German King Ludwig II of Bavaria, often known as the enigmatic Swan King or Fairy Tale King, remains one of world history’s most eccentric, peculiar, fascinating and possibly truly madcap political figures of our time. Having taken office when he was only eighteen, the Bavarian King is something of a tragic, almost childlike figure of endless scrutiny throughout human history. Rather than address his designated official duties and deal with state affairs and other governing obligations, King Ludwig II instead devoted his attentions to providing a financial safety net to composer Richard Wagner as well as the commissioning of outlandishly extravagant architectural projects including the lavish Neuschwanstein Castle and four others.
Self-indulgent to a monumental extreme not seen since the creation of Michael Jackson’s Neverland Ranch, Ludwig II came dangerously close to bankrupting Bavaria as there seemed to be no end in sight to his spending on castles and cathedrals for no other reason than his own occasional paranoid promenades through the empty hallways. Something had to be done and eventually fellow congressmen conspired to use his spending and deteriorating physical and mental health as a declaration of his insanity and inability to govern state affairs, an accusation as mercurial and uncertain as his eventual death by way of drowning.
Through a most unusual twist of fate, those very castles which nearly destroyed the Bavarian economy now represent the country’s most popular and lucrative tourist attractions from all over the world. Inevitably, this still enigmatic genius/madman/man-child of a “king” became the subject of many literary, musical and cinematic adaptations attempting to dramatize the mysterious figure’s life, including two silent films from Germany and six more films ranging from 1955 to 2012. The longest running and most comprehensive cinematic biography of the mysterious king to date is arguably the great Italian maestro Luchino Visconti’s sprawling and grandiose epic 235 minute 1972 epic, Ludwig, now being released in a boxed set courtesy of Arrow Video in a brand new 4K restoration.
As with his prior work, the film is a sprawling mixture of Italian neorealism and opulent romanticism, serving as a perfect backdrop for the Bavarian King to meander, indulge and sink further into delirium. For the great director behind the Palme d’Or winning The Leopard, Ludwig represented the final installment of his loosely connected German Trilogy, beginning with The Damned and Death in Venice while also showcasing his leading actor/lover Helmut Berger as the titular mad Bavarian King. Opposite Berger is veteran Visconti actress Romy Schneider as Ludwig’s distant cousin Empress Elisabeth of Austria, sharing his lofty romantic notions while not blind to his increasingly erratic withdrawal from rationality. Also a key figure in the proceedings is English actor Trevor Howard as the arrogant yet prominent composer Wagner, though as with many Italian productions some will find his dialogue dubbed over in Italian to be somewhat disconcerting.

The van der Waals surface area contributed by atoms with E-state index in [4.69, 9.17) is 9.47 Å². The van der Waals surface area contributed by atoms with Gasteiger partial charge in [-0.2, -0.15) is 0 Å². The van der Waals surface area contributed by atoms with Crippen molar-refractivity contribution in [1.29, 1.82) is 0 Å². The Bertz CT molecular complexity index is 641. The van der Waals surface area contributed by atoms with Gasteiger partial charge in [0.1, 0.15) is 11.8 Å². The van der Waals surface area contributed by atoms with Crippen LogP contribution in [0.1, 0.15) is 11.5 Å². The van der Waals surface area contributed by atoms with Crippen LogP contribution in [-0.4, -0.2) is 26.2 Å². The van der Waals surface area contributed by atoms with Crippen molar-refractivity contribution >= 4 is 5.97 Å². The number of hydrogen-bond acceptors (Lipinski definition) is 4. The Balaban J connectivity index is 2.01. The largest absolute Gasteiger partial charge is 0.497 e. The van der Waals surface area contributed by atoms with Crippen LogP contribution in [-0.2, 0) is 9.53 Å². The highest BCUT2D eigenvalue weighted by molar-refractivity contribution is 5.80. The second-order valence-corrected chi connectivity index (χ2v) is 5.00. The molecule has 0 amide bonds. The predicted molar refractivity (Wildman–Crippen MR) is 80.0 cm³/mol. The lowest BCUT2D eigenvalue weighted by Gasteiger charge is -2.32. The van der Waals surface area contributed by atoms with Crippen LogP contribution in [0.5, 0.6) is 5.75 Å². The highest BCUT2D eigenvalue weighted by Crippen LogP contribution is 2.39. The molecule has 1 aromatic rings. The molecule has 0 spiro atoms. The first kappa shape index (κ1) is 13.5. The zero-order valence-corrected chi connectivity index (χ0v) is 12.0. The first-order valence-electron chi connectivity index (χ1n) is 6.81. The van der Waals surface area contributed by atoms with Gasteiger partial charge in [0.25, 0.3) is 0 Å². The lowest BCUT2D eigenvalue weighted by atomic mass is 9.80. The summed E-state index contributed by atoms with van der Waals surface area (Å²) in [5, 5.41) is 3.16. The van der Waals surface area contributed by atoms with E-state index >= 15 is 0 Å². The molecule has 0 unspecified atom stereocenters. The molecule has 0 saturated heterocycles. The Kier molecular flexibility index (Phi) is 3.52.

Utilizing the real locations the legendary King commissioned, the film is at once a scenic travelogue chronicling the gradual creation of the architectural wonders while stylizing the King’s simultaneous swan dive into increasingly wretched sensual excess while evoking his ever growing isolation. A most telling scene follows the aftermath of what appears to be a gay orgy in an oversized, almost fantastical treehouse of sorts with half-naked men sleeping around the structure as the enigmatic King strolls with utter detachment through the fantasy land of his creating. As the film draws you further into Ludwig’s mental state and deeper into his still awe inspiring structural wonders, the film begins to take on the look and feel of a colorful, almost neon-fluorescent fairy tale with extravagant opulence so thick you wonder why Ken Russell didn’t try to tackle the Bavarian King during his career.
Anyone going into Ludwig or any of the sibling cinematic adaptations that have come and gone over the years already know the outcome, though Visconti takes great care not to make artistic license of the facts including letting the circumstances surrounding his death remain a mystery. Visconti’s film isn’t so much interested in the outcome as it is trying to pick the legendary madman’s brain, trying to understand what made the tragic, indulgent and possibly brilliant figure tick. Furthermore, Ludwig is primarily concerned with how he got as far as he did in the creation of his perfect bubble shielding him from reality and how close he came to completely sending Bavaria’s economy belly up in the process.
As a Visconti film, Ludwig is chock full of visual wonders, fine performances from the international cast and gets as close to the mental state of the Bavarian King as any cinematic adaptation has ever attempted. Though moving at a deliberately slow pace and intentionally leaving out details of how the castles were erected, Ludwig is an engrossing, relentlessly fascinating watch which draws you into a kind of netherworld of opulent visual splendor and the fragile psyche of the man responsible for their creation. In addition to being one of the most fascinating and elegant biopics I’ve come across in some time, it piqued my own interest in the Bavarian King and gave new meaning to the significance of his castles and why they remain for all time some of the most extravagant manmade structures on the face of the Earth.
- Andrew Kotwicki